The course is taught by John T. Grant, who has over 40 years experience in surface analysis, and who has been teaching such courses for many years. He had been a Distinguished Research Scientist at the University of Dayton for over 30 years. He is now a consultant in surface analysis. He is co-editor of the book: Surface Analysis by Auger and X-ray Photoelectron Spectroscopy
- Introduction – terminology, surfaces, types of surfaces.
- The principles of AES – production of Auger electrons, peak labelling, ionization cross-sections, handbooks, books, surface sensitivity, inelastic mean free path and databases, information depth, sample handling.
- Qualitative analysis – direct and derivative spectra, identification of elements including examples using software, energy resolution, peak widths, chemical effects on kinetic energy and lineshapes, plasmons, cross transitions, ion-excited Auger transitions.
- Quantitative analysis – Auger intensities, sensitivity factors, detection limit, corrections for lineshape changes, analyzer transmission, electron multiplier effects, matrix factors, average matrix sensitivity factors, backscattering, effects of angle of incidence and emission on quantitative analysis, standard spectra, diffraction effects, signal-to-noise.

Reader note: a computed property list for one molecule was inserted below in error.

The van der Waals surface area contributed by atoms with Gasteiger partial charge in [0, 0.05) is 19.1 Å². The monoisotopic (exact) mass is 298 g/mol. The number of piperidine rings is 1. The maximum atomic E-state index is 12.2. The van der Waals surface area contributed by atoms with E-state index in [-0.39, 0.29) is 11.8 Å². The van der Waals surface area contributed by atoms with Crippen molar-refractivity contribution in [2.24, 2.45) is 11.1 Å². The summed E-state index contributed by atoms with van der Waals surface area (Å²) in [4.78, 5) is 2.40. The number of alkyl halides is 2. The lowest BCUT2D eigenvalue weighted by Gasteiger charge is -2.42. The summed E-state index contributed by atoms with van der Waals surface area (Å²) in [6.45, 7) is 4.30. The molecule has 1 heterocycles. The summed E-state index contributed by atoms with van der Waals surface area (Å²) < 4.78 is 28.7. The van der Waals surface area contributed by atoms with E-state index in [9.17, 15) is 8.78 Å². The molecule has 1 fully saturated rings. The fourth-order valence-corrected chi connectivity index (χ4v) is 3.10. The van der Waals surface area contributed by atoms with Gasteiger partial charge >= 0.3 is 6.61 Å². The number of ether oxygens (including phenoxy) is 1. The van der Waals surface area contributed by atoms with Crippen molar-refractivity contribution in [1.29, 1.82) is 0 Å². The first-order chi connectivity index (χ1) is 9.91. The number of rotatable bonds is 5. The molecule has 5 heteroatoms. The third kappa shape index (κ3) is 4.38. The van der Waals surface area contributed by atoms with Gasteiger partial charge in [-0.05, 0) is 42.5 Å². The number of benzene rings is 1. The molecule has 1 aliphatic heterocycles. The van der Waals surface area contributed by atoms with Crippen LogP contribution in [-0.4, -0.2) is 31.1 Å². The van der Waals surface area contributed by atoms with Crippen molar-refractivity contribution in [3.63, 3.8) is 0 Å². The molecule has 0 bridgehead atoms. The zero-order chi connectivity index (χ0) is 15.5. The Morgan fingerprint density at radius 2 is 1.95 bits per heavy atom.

- Artifacts – ionization loss peaks, electron beam damage.
- Instrumentation – field emission electron source, spatial resolution (beam), beam damage, cylindrical mirror analyzer (CMA), hemispherical type analyzer (HSA), modes of operation, electron detection, pulse counting, other electron sources, other types of analyzers, scattering in analyzers, energy scale calibration, vacuum system, samples.
- Imaging and spatial resolution – scanning electron microscopy, acceptance area of analyzers, locating regions of interest, corrections for topography and backscattering, beam energy, spatial resolution (analysis), comparison of analyzers, electron energy loss (EELS) imaging, ratioed scatter diagrams, line scans, image registration, comparison with EDS.
- Data acquisition, processing and depth profiling – spectrum subtraction, sputtering, crater edge profiling, angle resolved AES, factor analysis, linear least-squares fitting, sample rotation, mechanical methods. Examples of data processing methods to remove peak overlap problems, separate different chemical states, and improve signal-to-noise in sputter depth profiles will be demonstrated.
- Insulating samples – charge control methods, effects on images and spectra, use of low energy ion beam.
- Applications – nano analysis of spheres, particles, via holes, insulators, sputter depth profiles of nanolayers.
- Instrument selection and summary – factors to consider, general summary.
The course is suitable for students, technicians, scientists and engineers with all levels of experience.